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Main Title Effects of Drying Treatments on Porosity of Soil Materials.
Author Thompson, M. L. ; McBridge, J. F. ; Horton, R. ;
CORP Author Iowa Agricultural and Home Economics Experiment Station, Ames.;Environmental Protection Agency, Cincinnati, OH. Hazardous Waste Engineering Research Lab.
Year Published 1985
Report Number J-11765; EPA/600/J-85/510;
Stock Number PB88-148143
Additional Subjects Soils ; Porosity ; Microstructure ; Mercury(Metal) ; Freeze drying ; Ovens ; Acetone ; Drying ; Size determination ; Reprints ;
Library Call Number Additional Info Location Last
NTIS  PB88-148143 Some EPA libraries have a fiche copy filed under the call number shown. 07/26/2022
Collation 7p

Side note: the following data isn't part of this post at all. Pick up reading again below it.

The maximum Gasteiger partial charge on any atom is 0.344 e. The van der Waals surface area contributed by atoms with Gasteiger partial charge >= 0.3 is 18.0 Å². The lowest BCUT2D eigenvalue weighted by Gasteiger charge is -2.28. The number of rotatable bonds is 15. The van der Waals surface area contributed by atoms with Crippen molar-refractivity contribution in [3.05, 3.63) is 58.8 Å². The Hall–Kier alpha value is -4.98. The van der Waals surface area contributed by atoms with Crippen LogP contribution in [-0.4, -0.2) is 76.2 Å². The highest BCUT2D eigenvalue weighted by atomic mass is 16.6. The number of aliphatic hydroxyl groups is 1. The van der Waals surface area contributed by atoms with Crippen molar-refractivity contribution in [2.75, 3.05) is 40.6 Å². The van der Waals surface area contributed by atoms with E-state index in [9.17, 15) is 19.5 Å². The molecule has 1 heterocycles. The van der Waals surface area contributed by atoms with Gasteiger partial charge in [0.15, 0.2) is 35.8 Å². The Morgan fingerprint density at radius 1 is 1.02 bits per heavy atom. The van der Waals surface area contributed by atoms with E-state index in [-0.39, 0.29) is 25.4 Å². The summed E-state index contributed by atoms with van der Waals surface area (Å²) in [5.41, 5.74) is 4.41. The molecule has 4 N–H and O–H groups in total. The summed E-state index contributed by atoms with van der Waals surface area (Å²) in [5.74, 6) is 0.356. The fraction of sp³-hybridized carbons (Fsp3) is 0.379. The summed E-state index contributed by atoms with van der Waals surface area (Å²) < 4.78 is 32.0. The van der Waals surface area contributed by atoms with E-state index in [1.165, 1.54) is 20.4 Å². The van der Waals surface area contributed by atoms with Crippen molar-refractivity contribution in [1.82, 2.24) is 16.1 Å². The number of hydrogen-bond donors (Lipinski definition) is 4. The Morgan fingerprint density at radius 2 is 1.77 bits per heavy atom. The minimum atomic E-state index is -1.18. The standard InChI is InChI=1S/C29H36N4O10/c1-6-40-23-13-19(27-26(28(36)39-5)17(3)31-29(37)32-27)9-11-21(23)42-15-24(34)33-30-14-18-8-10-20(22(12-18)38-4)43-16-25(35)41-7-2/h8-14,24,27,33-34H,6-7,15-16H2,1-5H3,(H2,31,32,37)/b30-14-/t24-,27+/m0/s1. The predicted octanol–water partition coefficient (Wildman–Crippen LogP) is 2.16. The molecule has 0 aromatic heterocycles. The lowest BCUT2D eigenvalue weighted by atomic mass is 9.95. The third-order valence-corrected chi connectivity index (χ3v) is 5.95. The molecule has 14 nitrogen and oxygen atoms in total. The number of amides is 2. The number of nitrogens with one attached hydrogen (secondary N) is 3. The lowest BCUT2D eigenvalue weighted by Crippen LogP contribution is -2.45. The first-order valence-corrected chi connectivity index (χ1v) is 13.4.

The effects of three drying techniques on total porosity and pore size distribution of three soil materials were studied by Hg intrusion porosimetry. Some samples were dried in an oven at 40 C for 7 d; some samples were quick frozen in liquid N and lyophilized; some samples were dried by acetone vapor exchange and immersion, followed by evaporation of the acetone. Both undisturbed soils and soil samples compacted according to ASTM D-698 were investigated. The three drying techniques caused a reduction in sample total porosity ranging from 3 to 52%. Freeze drying usually caused the least change in total porosity, and resulted in the greatest volume of porosity in the 0.2 to 2 micrometers equivalent pore radius (epr) range. Acetone-dried samples had the greatest volume of porosity in the 0.02 to 0.2 and 0.2 to 2 micrometers epr ranges. Pore size distributions of oven-dried soil samples varied from soil to soil. The consistency of pore size distributions in freeze-dried materials strongly suggests that pores were deformed by ice crystals either during or after freezing of the soil samples. In the epr range of 0.002 to 0.02 micrometers, acetone-dried samples had porosities similar to oven-dried samples. (Copyright (c) 1985 Soil Science Society of America Journal.)